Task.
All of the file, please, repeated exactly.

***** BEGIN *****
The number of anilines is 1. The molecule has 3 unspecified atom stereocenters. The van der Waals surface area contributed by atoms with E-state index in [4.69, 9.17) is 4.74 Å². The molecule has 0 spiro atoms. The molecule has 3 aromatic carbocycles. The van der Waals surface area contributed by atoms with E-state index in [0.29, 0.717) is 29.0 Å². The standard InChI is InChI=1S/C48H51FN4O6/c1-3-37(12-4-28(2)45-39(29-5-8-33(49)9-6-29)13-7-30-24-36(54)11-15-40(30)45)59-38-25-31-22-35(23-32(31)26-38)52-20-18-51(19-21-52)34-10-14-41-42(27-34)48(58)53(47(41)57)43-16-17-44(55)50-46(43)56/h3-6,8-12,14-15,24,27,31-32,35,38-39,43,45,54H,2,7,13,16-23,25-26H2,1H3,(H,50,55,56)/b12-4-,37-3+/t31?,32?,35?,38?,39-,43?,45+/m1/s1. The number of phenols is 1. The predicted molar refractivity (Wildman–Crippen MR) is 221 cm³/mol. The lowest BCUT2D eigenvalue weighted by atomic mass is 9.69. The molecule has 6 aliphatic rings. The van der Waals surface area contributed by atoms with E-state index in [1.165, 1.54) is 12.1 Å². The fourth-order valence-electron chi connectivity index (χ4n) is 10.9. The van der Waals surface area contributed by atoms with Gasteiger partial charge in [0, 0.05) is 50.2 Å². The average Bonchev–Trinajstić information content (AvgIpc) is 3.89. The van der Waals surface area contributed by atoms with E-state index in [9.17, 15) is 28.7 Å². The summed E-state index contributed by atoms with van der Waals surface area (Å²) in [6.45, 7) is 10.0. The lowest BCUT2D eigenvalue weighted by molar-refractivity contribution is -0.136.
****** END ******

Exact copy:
The number of anilines is 1. The molecule has 3 unspecified atom stereocenters. The van der Waals surface area contributed by atoms with E-state index in [4.69, 9.17) is 4.74 Å². The molecule has 0 spiro atoms. The molecule has 3 aromatic carbocycles. The van der Waals surface area contributed by atoms with E-state index in [0.29, 0.717) is 29.0 Å². The standard InChI is InChI=1S/C48H51FN4O6/c1-3-37(12-4-28(2)45-39(29-5-8-33(49)9-6-29)13-7-30-24-36(54)11-15-40(30)45)59-38-25-31-22-35(23-32(31)26-38)52-20-18-51(19-21-52)34-10-14-41-42(27-34)48(58)53(47(41)57)43-16-17-44(55)50-46(43)56/h3-6,8-12,14-15,24,27,31-32,35,38-39,43,45,54H,2,7,13,16-23,25-26H2,1H3,(H,50,55,56)/b12-4-,37-3+/t31?,32?,35?,38?,39-,43?,45+/m1/s1. The number of phenols is 1. The predicted molar refractivity (Wildman–Crippen MR) is 221 cm³/mol. The lowest BCUT2D eigenvalue weighted by atomic mass is 9.69. The molecule has 6 aliphatic rings. The van der Waals surface area contributed by atoms with E-state index in [1.165, 1.54) is 12.1 Å². The fourth-order valence-electron chi connectivity index (χ4n) is 10.9. The van der Waals surface area contributed by atoms with Gasteiger partial charge in [0, 0.05) is 50.2 Å². The average Bonchev–Trinajstić information content (AvgIpc) is 3.89. The van der Waals surface area contributed by atoms with E-state index in [9.17, 15) is 28.7 Å². The summed E-state index contributed by atoms with van der Waals surface area (Å²) in [6.45, 7) is 10.0. The lowest BCUT2D eigenvalue weighted by molar-refractivity contribution is -0.136.